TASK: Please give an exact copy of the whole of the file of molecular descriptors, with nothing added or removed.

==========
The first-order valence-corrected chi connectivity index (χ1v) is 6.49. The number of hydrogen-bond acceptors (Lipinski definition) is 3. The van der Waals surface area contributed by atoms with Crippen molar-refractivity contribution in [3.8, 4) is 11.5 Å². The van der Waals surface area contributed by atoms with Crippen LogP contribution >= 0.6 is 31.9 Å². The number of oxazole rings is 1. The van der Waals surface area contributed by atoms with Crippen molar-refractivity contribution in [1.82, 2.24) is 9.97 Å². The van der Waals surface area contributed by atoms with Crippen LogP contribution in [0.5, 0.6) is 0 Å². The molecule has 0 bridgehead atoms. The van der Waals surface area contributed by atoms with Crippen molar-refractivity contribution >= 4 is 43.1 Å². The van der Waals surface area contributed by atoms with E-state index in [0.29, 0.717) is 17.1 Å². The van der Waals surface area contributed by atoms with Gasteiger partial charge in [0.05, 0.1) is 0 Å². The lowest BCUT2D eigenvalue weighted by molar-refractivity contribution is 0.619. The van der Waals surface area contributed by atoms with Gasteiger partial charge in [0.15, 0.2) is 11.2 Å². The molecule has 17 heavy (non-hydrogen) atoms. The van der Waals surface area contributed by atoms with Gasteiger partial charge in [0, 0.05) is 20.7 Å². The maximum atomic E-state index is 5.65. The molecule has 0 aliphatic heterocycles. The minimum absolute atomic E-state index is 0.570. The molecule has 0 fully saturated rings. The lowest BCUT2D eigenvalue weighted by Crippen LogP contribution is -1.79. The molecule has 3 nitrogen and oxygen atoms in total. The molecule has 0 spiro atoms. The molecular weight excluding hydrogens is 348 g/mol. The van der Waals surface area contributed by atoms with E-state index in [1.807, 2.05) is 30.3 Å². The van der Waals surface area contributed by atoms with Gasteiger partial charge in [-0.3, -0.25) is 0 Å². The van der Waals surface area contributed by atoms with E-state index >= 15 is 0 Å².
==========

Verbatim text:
The first-order valence-corrected chi connectivity index (χ1v) is 6.49. The number of hydrogen-bond acceptors (Lipinski definition) is 3. The van der Waals surface area contributed by atoms with Crippen molar-refractivity contribution in [3.8, 4) is 11.5 Å². The van der Waals surface area contributed by atoms with Crippen LogP contribution >= 0.6 is 31.9 Å². The number of oxazole rings is 1. The van der Waals surface area contributed by atoms with Crippen molar-refractivity contribution in [1.82, 2.24) is 9.97 Å². The van der Waals surface area contributed by atoms with Crippen LogP contribution in [0.5, 0.6) is 0 Å². The molecule has 0 bridgehead atoms. The van der Waals surface area contributed by atoms with Crippen molar-refractivity contribution >= 4 is 43.1 Å². The van der Waals surface area contributed by atoms with E-state index in [0.29, 0.717) is 17.1 Å². The van der Waals surface area contributed by atoms with Gasteiger partial charge in [0.05, 0.1) is 0 Å². The lowest BCUT2D eigenvalue weighted by molar-refractivity contribution is 0.619. The van der Waals surface area contributed by atoms with Gasteiger partial charge in [0.15, 0.2) is 11.2 Å². The molecule has 17 heavy (non-hydrogen) atoms. The van der Waals surface area contributed by atoms with Gasteiger partial charge in [0, 0.05) is 20.7 Å². The maximum atomic E-state index is 5.65. The molecule has 0 aliphatic heterocycles. The minimum absolute atomic E-state index is 0.570. The molecule has 0 fully saturated rings. The lowest BCUT2D eigenvalue weighted by Crippen LogP contribution is -1.79. The molecule has 3 nitrogen and oxygen atoms in total. The molecule has 0 spiro atoms. The molecular weight excluding hydrogens is 348 g/mol. The van der Waals surface area contributed by atoms with E-state index in [1.807, 2.05) is 30.3 Å². The van der Waals surface area contributed by atoms with Gasteiger partial charge in [-0.3, -0.25) is 0 Å². The van der Waals surface area contributed by atoms with E-state index >= 15 is 0 Å².